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If You’re Not Going to Finish, Don’t Even Begin

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No, this article isn’t related to the obvious sexual innuendo in the title (made you click though!). It’s about a challenge I have for you.

It’s a simple but incredibly powerful. It will teach you a lesson that many people fail to learn and thus fail in many other ways. Here it is:

From now on, you have to finish everything you begin. 

If you say you’re going to do something–even if you only say it to yourself–and take that first step, you now have to see it through to the end. No matter what happens. No matter how hard it gets. No matter how many excuses you can find to quit.

And by everything, I mean everything: losing those 15 pounds…learning that new hobby…launching that blog…hell…building and flying that kite. No matter how big or small, once you set your eyes on a goal and begin moving toward it, you’re now obligated to make it happen.

What’s the point of this challenge? What important lesson can it teach you?

Well, its significance goes far beyond the logistical benefit of just “getting things done.” It has much deeper and broader ramifications and can change you in radical, fundamental ways.

You see, one of the most common things I see in the unhappy and ineffective people I know is a weakness of intention. An inability to simply say “I’m going to do this” and then do it. A reluctance to fully commit to something and admit that it matters.

Sure, they choose to see things differently. They have cute little rationalizations worked out for their behaviors. They just like a lot of variety in their lives, they say. They don’t mind being a jack of all trades, master of none. They’re fine with everything as it is. They don’t need or want more.

But underneath those empty justifications is a fear. A fear of  investing not just their sweat but their spirit in an activity and of caring about the outcome. A simple fear of the pain of failure–a pain they’ve felt too many times in the past, and a pain that causes irreparable cracks in their false perceptions of themselves.

And so the behaviors of the serial dilettante are understandable…but insidious. They make the problem worse and worse, until eventually just setting a goal of any kind becomes distasteful. “Maybe” and “try” become watchwords. Crutches, even.

It doesn’t have to be this way, though.

If you never step foot on this slippery slope, you’ll never find yourself tumbling down the mountain. And you avoid the fall by staying on the narrow path perfectly expressed in the following quote:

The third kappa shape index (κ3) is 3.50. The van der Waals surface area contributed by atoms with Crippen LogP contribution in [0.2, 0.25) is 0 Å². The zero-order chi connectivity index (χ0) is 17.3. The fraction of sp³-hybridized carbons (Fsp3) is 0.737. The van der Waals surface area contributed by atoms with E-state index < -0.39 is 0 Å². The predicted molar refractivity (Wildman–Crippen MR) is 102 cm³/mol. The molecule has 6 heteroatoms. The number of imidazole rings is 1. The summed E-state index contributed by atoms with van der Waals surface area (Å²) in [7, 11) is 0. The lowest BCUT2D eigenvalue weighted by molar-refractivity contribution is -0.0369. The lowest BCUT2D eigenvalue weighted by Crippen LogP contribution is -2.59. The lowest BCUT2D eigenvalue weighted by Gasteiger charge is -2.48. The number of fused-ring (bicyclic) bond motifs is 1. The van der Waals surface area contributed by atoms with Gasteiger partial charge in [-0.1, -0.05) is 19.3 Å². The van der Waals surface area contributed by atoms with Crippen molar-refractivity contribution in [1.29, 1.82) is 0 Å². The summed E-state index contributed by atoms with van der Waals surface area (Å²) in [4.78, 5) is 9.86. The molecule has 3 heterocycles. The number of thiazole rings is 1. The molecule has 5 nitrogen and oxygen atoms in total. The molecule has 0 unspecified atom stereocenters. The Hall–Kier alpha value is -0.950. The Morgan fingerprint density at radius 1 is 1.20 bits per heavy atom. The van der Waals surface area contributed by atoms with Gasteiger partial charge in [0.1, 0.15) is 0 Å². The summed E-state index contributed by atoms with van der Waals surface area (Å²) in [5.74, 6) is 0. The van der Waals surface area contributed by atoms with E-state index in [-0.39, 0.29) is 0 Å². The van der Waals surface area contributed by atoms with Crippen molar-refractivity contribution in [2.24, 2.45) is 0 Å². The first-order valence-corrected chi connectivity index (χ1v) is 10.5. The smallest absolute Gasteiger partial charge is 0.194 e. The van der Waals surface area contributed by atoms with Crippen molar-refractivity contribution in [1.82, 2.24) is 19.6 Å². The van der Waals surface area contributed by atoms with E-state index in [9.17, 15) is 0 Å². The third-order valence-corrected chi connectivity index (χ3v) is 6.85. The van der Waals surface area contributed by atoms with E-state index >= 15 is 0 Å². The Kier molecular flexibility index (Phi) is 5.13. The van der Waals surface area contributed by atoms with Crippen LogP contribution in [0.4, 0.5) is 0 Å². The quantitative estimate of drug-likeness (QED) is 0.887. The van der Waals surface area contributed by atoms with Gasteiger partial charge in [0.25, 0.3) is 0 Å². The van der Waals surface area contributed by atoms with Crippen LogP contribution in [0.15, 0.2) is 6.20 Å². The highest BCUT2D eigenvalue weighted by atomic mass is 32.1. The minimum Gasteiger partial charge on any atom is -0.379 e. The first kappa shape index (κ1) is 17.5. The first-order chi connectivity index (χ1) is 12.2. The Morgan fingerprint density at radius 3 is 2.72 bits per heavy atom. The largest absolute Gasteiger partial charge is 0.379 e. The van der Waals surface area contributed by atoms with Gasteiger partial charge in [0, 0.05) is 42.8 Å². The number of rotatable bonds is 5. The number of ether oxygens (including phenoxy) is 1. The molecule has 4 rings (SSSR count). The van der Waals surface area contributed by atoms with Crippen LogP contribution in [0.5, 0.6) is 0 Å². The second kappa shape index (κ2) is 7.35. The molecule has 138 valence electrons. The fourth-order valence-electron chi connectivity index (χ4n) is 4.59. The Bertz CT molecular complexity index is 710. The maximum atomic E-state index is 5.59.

“Aut non tentaris, aut perfice.”

(“Either don’t attempt it, or carry it through to the end.”)

-Ovid

When I first read this, it rung my mind like a bell. This isn’t an empty cliche that belongs on a hallmark card–it’s a transformative principle of living that, I think, we should all should reflect on.

If you take this not as mere advice but law, you can’t help but change for the better. You’ll come to appreciate Napoleon’s admonition that we be “slow in deliberation and swift in execution.” That is, you’ll consider your commitments more carefully and learn to focus on what really matters, ultimately taking on less but doing more.

And more importantly, this approach to living makes you feel empowered. You come to trust your abilities. Even finishing small commitments proves that you’re capable of more, and you’ll be able to parlay that confidence into greater and greater achievements.

As Robert Greene talks about in his fantastic book The 33 Strategies of War, putting this philosophy into action reveals to you the “joy in attack mode.” You learn that any mistakes you make can be rectified with even more vigorous action. You realize the tremendous power of momentum and learn to ride it through the rough spots. You gain access to a primal source of aggressive energy that overpowers caution and inertia.

The influential writer Charles Bukowski minced no words in his expression of this enduring truism:

“If you’re going to try, go all the way. Otherwise, don’t even start.

“This could mean losing girlfriends, wives, relatives and maybe even your mind. It could mean not eating for three or four days. It could mean freezing on a park bench. It could mean jail. It could mean derision. It could mean mockery — isolation. Isolation is the gift. All the others are a test of your endurance, of how much you really want to do it.

“And, you’ll do it, despite rejection and the worst odds. And it will be better than anything else you can imagine.

“If you’re going to try, go all the way. There is no other feeling like that. You will be alone with the gods, and the nights will flame with fire. You will ride life straight to perfect laughter. It’s the only good fight there is.”

The summary of this article is this:

You have to give yourself wholeheartedly to something to achieve anything worth having. 

If that’s a scary thought, I understand. It takes courage to accept. But if you embrace it, you’ll gain a monumental advantage in life, and especially over anyone competing with you.

Whether you’re battling a field of bloodthirsty peers or just the internal forces of ennui, you’ll become the worst type of opponent: the indefatigable one.  The one that says you might beat me, but it’ll cost you more than you can imagine…that uses setbacks as fuel for redoubled effort…that takes blows with a smile and is just too damn hard to destroy.

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(I wrote this book under a pen name simply because I want to keep it, and future books of mine that will have nothing to do with health and fitness, completely separate from my main line of work. But I can still promote it! )

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